Today's Grateful List/31 December 2015

  • Going to get answers no matter what

Friday, February 27, 2009

Finished Another One...And Requested More

Just popping in briefly to say I finished The Apothecary's Daughter by Julie Klassen. Though it's for review for HNS (, so I really can't say much about it here, I will say it's going to be a positive review. Next up is Galway Bay by Mary Pat Kelly, also a review book for HNS.

But I do have a problem. I seem to be accumulating books (and particularly review books, whether for HNS, Amazon Vine, or Simon and Schuster) at an alarming rate, especially given the fact that my reading progresses in fits and sputters lately. I truly do want to read everything I request (or get sent) but I've got to learn a bit more restraint. Patiently awaiting me after I finish Galway Bay:
  • Honolulu by Alan Brennert
  • Figures in Silk by Vanora Bennett
  • Prayers For Sale by Sandra Dallas
  • Un Lun Din by China Mieville
  • Dog On It by Spencer Quinn

And one other that for the life of me I can't recall. With all this in mind, what did I do this afternoon? Yep, order another review book from Amazon Vine: Palace Circle by Rebecca Dean.

I confess: I'm a bookaholic and I have a problem.


Saturday, February 21, 2009


What a delightful guilty pleasure the Luxe books by Anna Godbersen are! Set in New York in 1900, they are a young adult soap opera, filled with the rich, the beautiful, and the star-crossed. I can picture a sort of Titanic atmosphere; the rich are the privileged, and those who aren't rich are constantly striving to become so (unless love intervenes, of course). Envy, the third book in the series, is no less intriguing than the first two, and I had to force myself to slow down to keep from inhaling these terrific characters. If you're looking for great historical fiction (as in lots of facts about the time period), this series isn't for you; but if you are looking for a series that encompasses not only the time period but the people inhabiting it, you can't go wrong with these books. In fact, as I was reading, I kept thinking that these books should appeal to all those who've read and loved the Twilight series. There are definitely more twists and turns, and true love doesn't always triumph. Good stuff.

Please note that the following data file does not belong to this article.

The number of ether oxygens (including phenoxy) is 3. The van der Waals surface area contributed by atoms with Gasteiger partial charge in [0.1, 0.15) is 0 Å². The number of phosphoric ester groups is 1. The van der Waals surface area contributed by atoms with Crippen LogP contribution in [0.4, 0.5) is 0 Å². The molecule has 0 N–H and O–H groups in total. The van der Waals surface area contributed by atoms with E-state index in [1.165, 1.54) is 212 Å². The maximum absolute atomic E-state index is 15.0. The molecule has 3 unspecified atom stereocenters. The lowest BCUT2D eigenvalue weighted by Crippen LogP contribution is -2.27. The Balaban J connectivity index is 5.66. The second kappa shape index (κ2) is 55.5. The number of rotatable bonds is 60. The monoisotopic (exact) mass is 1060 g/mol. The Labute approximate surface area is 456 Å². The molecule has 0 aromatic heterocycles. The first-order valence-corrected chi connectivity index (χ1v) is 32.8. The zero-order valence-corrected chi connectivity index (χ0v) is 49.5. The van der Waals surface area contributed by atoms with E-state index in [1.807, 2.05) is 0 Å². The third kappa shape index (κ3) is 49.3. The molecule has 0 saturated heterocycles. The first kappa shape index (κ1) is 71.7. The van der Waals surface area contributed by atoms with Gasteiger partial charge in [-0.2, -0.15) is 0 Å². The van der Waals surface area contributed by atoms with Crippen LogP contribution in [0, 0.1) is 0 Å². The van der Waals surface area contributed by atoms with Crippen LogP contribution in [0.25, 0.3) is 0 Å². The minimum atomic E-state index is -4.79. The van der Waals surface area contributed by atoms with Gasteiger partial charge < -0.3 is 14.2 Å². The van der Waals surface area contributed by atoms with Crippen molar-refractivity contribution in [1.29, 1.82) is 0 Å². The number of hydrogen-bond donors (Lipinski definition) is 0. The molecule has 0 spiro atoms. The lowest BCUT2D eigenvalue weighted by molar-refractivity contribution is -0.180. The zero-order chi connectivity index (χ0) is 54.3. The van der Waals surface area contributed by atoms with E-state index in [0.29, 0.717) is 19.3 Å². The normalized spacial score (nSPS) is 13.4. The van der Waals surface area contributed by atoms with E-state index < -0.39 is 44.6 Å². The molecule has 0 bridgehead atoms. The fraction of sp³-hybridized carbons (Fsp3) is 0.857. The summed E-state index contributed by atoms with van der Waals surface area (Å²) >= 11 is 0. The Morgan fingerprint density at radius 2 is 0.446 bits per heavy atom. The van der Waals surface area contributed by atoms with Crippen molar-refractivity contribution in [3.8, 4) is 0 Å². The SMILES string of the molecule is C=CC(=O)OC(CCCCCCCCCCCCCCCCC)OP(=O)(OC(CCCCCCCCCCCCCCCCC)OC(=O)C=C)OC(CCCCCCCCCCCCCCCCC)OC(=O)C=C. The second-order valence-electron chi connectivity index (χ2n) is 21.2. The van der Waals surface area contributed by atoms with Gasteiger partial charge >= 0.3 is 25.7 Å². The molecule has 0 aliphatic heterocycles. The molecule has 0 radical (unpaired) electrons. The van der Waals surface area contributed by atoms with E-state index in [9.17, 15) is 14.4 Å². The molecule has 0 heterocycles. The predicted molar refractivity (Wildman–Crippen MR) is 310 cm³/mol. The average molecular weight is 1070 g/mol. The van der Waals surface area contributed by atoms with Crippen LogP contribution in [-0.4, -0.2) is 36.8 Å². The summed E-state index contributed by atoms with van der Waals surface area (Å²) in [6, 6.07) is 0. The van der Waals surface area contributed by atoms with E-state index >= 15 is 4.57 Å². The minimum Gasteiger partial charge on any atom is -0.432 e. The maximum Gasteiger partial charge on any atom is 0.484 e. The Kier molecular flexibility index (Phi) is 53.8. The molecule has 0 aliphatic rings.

For more details, follow the link to my amazon review:

Sunday, February 15, 2009

The Secret Life of Bees

I hadn't read Sue Monk Kidd's The Secret Life of Bees even though it had come highly recommended from several people. I don't really know why, other than sometimes I feel overloaded with tales of Civil Rights and southerners, or perhaps I just wasn't interested in yet another coming of age book. But when our Sunday School Literature Class chose this novel as our next read, I figured I might as well give it a go, espcially after my friend Donna started raving about it.
I wish I could state as eloquently as the author why this book succeeds. There were moments when reading that I'd stop and be pulled out of the book simply by the beauty of the writing. For example, the author describes the moon pulling the darkness of night across the sky; I know I will never look at a summer moon rising just after dusk quite the same way again.
Beyond the beauty of the language, the relationships between the characters have so much depth that I think I could reread this book several times and not quite get to the bottom of it all. It could easily have slipped into that conundrum of "black people=good, white people=evil", and yet, the love encompassed so much more than skin tone. Truth is an underlying theme throughout with the idea that you can't go forward without looking back.
I loved this book and I'm so glad I read it. I haven't watched the movie yet, and I hear mixed reviews from my friends on that one. However, this book got inside me in such a good, profound way, I don't know if I even want to watch the movie. All I can say is, read this one. You won't be sorry.